FOUNDATION AND TOPOGRAPHY
THE foundation of Alexandria, the first of all Alexander's many foundations, early in 331 B.C. is recorded in simple terms by Arrian, our main historical source for the event. Although much valuable information is contained in the locally composed narrative of the Life of Alexander (Pseudo- Callisthenes), which preserves some traditions concerning the foundation of the city, and some also is to be found in Plutarch Life of Alexander,1 these romantic accounts merit no confidence concerning the original intentions and acts of Alexander.
Arrian recounts2 that after the fall of Tyre in 332/1 B.C. Alexander marched away to the south-west to subdue Egypt, then under Persian hegemony, and to consult the oracle of Zeus Ammon in the Libyan desert. On his way down the Nile from Memphis, where he was crowned Pharaoh, he halted at a point about forty miles north-west of Naucratis, at the western extremity of the Delta, west of the Canopic branch of the Nile, and between Lake Mareotis and the sea. Arrian goes on:3'And it seemed to him that the site was the very best in which to found a city, and that the city would prosper. A longing for the task seized him, and he personally established the main points of the city--where the agora should be constructed, and how many temples there should be, and of which gods, those of the Greek gods and of Egyptian Isis--and what the course of the city-wall should be. And he made sacrifice for the furtherance of these projects, and the omens appeared good.' He then adds the story, which, he says, seems not unreasonable to him, that Alexander had wished to indicate to the builders the line that the walls should take, that in the absence of any material with which to draw the perimeter, one of the builders suggested using the meal which the soldiers were carrying, and that the circumference of the city was thus indicated by Alexander: a procedure which the seers regarded as auguring future prosperity for the new City.4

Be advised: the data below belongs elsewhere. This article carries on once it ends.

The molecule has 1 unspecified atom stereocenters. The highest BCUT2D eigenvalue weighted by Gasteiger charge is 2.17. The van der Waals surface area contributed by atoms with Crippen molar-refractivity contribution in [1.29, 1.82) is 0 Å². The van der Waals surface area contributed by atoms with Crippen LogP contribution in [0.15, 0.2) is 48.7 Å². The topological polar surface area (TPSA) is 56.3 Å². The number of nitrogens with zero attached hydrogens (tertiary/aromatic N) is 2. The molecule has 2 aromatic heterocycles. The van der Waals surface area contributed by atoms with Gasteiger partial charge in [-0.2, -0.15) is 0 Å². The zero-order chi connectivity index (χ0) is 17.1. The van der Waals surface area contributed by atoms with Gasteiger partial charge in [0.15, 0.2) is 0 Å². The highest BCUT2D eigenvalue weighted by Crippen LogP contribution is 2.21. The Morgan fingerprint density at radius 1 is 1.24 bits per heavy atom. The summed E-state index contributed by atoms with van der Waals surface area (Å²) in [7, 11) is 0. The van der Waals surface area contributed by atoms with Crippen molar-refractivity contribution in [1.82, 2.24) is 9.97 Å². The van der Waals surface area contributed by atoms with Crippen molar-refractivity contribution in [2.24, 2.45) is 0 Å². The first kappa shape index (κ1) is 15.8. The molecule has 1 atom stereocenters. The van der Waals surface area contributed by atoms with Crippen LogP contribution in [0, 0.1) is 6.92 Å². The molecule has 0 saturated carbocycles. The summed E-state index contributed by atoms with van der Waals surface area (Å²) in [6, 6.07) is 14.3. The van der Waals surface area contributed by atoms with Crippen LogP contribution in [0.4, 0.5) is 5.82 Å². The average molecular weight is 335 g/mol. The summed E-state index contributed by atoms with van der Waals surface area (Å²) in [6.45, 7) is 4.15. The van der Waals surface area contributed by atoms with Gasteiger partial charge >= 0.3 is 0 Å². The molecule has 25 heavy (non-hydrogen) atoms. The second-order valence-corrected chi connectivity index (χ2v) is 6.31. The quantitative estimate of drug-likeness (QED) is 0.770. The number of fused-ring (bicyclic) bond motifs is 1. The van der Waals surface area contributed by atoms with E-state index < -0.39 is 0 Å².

This is all that Arrian tells us, but his account, though concise, is not uninformative. It indicates the motive of Alexander--commercial prosperity--and also makes it clear that the founder was personally responsible for the plan of the main part of the city. Other accounts, ancient